What a difference a year can make! From the routine world of everyday things, all things seem to be changing at a more rapid pace with each year’s end. In the digital world of technology, all things virtual appear to be changing at warp speed. Barely a year ago the word on the digital street was full of conversations that centered on the likely or unlikely chance that the social media platform TikTok would survive 2020. The hottest social media app in the world was predicted to be on the verge of being forced out of business in the United States.
With more than 800 million followers, TikTok was suspected of sharing the personal information of its users with the Chinese government. November 12, 2020, was the day that President Trump set as a deadline for the app to shed Chinese ownership in order to minimize a potential national security risk. Apparently, the issue of security and the ownership of the popular app was resolved sufficiently to escape its anticipated extinction.
The social media platform has become an extremely popular medium for young, creative, and eclectic users that produce and share short-form and entertaining videos on the app. Generation Z’ers have made the platform the fastest growing social media app in the world with 850 million monthly users in 154 countries. TikTok is expected to earn $500 million in revenue in the United States this year.
Now, with only a couple of months remining before the anniversary of its predicted day of demise, TikTok is test marketing a new “Stories” feature. The addition may be new to TikTok but it will be a near exact clone of the features users encounter on Facebook “Stories”, Pinterest “Story Pins”, LinkedIn “Stories” and the recently canceled Twitter “Fleets”. We guess that in the competitive social media world, what is old is new again before it’s old? Clearly it is a case of imitation being the sincerest form of flattery. The social media app Snapshat is given credit for the feature’s origin only to have it pilfered by Instagram. Honor among social media competitors is clearly passé. TikTok’s admission to testing the feature comes one day after YouTube launched its own copycat, short term “Shorts “option. It’s getting to be a bit crowded in the “Shorts” arena.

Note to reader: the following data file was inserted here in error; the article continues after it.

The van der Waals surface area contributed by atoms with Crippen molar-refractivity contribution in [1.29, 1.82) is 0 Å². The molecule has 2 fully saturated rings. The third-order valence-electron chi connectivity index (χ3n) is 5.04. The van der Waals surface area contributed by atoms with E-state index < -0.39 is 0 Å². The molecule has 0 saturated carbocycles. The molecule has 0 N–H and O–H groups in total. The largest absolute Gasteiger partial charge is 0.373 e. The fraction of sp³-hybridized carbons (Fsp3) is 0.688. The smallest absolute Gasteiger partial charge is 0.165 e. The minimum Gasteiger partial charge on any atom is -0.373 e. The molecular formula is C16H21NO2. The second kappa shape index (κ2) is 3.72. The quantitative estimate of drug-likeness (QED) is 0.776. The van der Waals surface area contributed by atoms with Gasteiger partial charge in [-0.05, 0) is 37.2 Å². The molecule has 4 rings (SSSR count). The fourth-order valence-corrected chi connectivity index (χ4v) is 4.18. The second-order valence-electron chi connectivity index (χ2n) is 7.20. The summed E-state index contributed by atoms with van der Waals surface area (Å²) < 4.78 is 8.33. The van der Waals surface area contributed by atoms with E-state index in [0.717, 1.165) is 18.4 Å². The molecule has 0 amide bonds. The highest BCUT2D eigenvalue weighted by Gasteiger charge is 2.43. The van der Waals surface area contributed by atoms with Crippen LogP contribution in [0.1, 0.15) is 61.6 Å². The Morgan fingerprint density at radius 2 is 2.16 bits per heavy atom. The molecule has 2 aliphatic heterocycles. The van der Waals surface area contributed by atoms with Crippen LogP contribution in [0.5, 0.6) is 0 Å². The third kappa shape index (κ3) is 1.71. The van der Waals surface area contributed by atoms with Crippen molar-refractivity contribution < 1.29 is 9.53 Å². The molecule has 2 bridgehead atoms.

TikTok’s version of Stories is different in that it allows users to comment publicly on the creator’s content. Mutual friends can see each other’s comments and there is a tab to reveal how many people viewed a given Story that disappears in 24 hours. The addition of Stories offers TikTok users a simpler and more comfortable method to start engaging with TikTok’s format. The platform designers believe in exploring any creative tool that could allow its users to express themselves through video, livestreaming or through ephemeral, short-form content. Short stories are often successful in attracting users and getting them to interact with each other on a social media platform. It also provides marketers additional advertising space to present the brand’s message.
A TikTok spokesperson said, “We’re always thinking about new ways to bring value to our community and enrich the TikTok experience. Currently we’re experimenting with ways to give creators additional formats to bring their creative ideas to life for the TikTok community.” The “Stories” format may not always be successful but TikTok apparently believes that the millions of users will embrace the app’s newest, but well used, feature.
Just like that old, durable watch of a long time ago, TikTok continues to take a beating but it just keeps on ticking.